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17 October 2016

Achieving Biodiversity Conservation by Building Forests Management Capacities of Communities in the Tofala-Mone Wildlife Corridor, South West Cameroon

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 Achieving Biodiversity Conservation by Building Forests Management Capacities of Communities in the Tofala-Mone Wildlife Corridor, South West Cameroon

The Tofala-Mone east corridor in South West Cameroon constitutes a gamut of biodiversity amongst which are primates such as the Nigerian-Cameroon Chimpanzees and the cross river gorillas. These wildlife species are under threat due to poaching, habitat lost and fragmentation through human settlement and conversion to farmland for subsistence. These scenarios thus not only post a problem to wildlife but biodiversity as a whole. Habitat loss and fragmentation also has a negative impact by halting natural inter-breeding across different populations of the species.

There is therefore urgent need to conserve the biodiversity of the area by protecting wildlife habitat and reducing hunting pressure. One way this can be solved is by legal protection of the forest land through the creation of community forests.

The Environment and Rural Development Foundation (ERuDeF), with support from the Waterloo Foundation and Global Forest Watch (GFW), has since January 2016 been carrying out a project to create four community forest blocks in the area. It will serve as a genetic wildlife corridor, linking the chimpanzees and gorillas of the Tofala Hill Wildlife Sanctuary and those of the Takamanda reserves through the former Mone reserve. The long term goal is to conserve the rich biodiversity/threatened species of the area. The long term impact of the project lies on the sustainable management of the community forest by the local communities. This may not be achieved if the capacities and skills of the local communities entrusted to sustainably manage the community forests are not built. Hence wildlife habitats and livelihoods will continue to be lost, environmental degradation will exacerbate, and natural resource base conflicts will be on the rise. Overall, biodiversity of the area will keep dwindling.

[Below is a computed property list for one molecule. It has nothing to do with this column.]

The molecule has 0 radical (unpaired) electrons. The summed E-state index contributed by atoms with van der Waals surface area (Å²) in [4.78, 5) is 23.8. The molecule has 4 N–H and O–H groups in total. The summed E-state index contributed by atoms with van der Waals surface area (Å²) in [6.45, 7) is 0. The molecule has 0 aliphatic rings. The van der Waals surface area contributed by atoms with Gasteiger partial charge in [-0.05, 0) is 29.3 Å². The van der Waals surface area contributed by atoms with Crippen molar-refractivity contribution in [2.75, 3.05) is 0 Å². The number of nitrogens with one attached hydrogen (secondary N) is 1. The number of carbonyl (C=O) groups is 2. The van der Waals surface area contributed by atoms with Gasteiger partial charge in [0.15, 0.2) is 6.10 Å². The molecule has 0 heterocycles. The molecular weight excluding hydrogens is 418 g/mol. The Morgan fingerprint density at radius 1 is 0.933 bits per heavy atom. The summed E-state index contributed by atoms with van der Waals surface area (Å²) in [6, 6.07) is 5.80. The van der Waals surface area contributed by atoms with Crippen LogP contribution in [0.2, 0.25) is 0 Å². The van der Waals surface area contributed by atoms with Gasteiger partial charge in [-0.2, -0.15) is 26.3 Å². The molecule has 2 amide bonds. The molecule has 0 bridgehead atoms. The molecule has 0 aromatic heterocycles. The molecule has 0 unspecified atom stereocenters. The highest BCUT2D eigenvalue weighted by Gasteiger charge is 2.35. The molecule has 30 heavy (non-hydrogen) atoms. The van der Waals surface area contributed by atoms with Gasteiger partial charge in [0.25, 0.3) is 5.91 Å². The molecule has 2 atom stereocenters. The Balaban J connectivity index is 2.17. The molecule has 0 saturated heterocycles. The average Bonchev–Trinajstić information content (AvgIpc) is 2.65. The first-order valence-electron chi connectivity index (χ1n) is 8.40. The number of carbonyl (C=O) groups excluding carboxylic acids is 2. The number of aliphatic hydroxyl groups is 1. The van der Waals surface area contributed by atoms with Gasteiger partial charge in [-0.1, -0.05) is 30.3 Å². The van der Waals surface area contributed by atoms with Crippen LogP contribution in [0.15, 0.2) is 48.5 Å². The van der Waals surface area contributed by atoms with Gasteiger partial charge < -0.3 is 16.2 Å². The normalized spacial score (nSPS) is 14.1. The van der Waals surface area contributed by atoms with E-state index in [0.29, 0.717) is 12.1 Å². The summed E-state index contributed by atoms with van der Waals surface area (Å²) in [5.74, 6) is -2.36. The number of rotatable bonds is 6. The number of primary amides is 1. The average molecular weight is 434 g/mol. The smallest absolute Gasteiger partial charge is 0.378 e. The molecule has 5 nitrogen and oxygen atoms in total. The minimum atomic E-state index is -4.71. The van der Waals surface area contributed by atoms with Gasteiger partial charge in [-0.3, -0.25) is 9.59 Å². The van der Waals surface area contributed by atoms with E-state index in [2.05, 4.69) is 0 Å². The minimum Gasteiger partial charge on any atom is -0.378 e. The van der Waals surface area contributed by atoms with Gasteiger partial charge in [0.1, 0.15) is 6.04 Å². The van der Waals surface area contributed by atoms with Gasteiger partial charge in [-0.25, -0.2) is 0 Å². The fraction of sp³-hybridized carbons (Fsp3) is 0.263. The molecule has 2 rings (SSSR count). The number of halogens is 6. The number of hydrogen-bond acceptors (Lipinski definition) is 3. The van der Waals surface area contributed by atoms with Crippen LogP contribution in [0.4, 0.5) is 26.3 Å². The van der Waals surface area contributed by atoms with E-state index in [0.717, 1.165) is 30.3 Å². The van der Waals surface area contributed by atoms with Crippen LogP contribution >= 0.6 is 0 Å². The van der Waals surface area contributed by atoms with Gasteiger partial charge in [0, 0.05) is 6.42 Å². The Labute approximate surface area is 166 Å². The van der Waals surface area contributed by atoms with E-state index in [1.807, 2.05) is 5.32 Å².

It is against this backdrop that ERuDeF is seeking for financial support to build the forest management capacities of the local communities in the area on key aspects of sustainable forest management, so that they will become apt and able to meet the expectations of biodiversity conservation. The project which is expected to last for a period of one year, shall cost the sum of 200 000 US Dollars.

With this amount, 50,000 USD will be used to sensitize 10 communities on sustainable forest management practices. 60,000 USD will help in the training of 40 local forest operators (community members) on sustainable forest management techniques such as low impact logging (control logging), silvicultural techniques, nursery raising, reforestation techniques, management/exploitation inventory techniques, compliance with legal policies/frameworks and conflict management/resolution techniques. 40,000 USD will be used for the development and implementation of a conflict management/resolution mechanism. Finally 50,000 USD will be used for the education and support of local population on alternative livelihood opportunities and sustainable management of non-timber forest projects.

The expected outcomes of the project are;

i) Local communities have the skills and capabilities to sustainably manage community forests,

ii) Forest resources are sustainably managed, leading to biodiversity conservation in the area,

iii) Livelihoods and standards of living of local populations in the area are improved.

For more information about this very important project and how you can assist in this initiative please go to www.erudef.org

The project shall be executed by long term experience experts within ERuDeF and partners. ERuDeF has a long term commitment in community forestry in general and in the project area in particular. It will therefore continue to work towards the sustainability of the project. It is important to note that GFW is already doing a great job in the area to build the capacities of the local communities, in monitoring forest degradation on the ground, using the new GFW App, which will help in feeding back information for concrete decision making and management planning.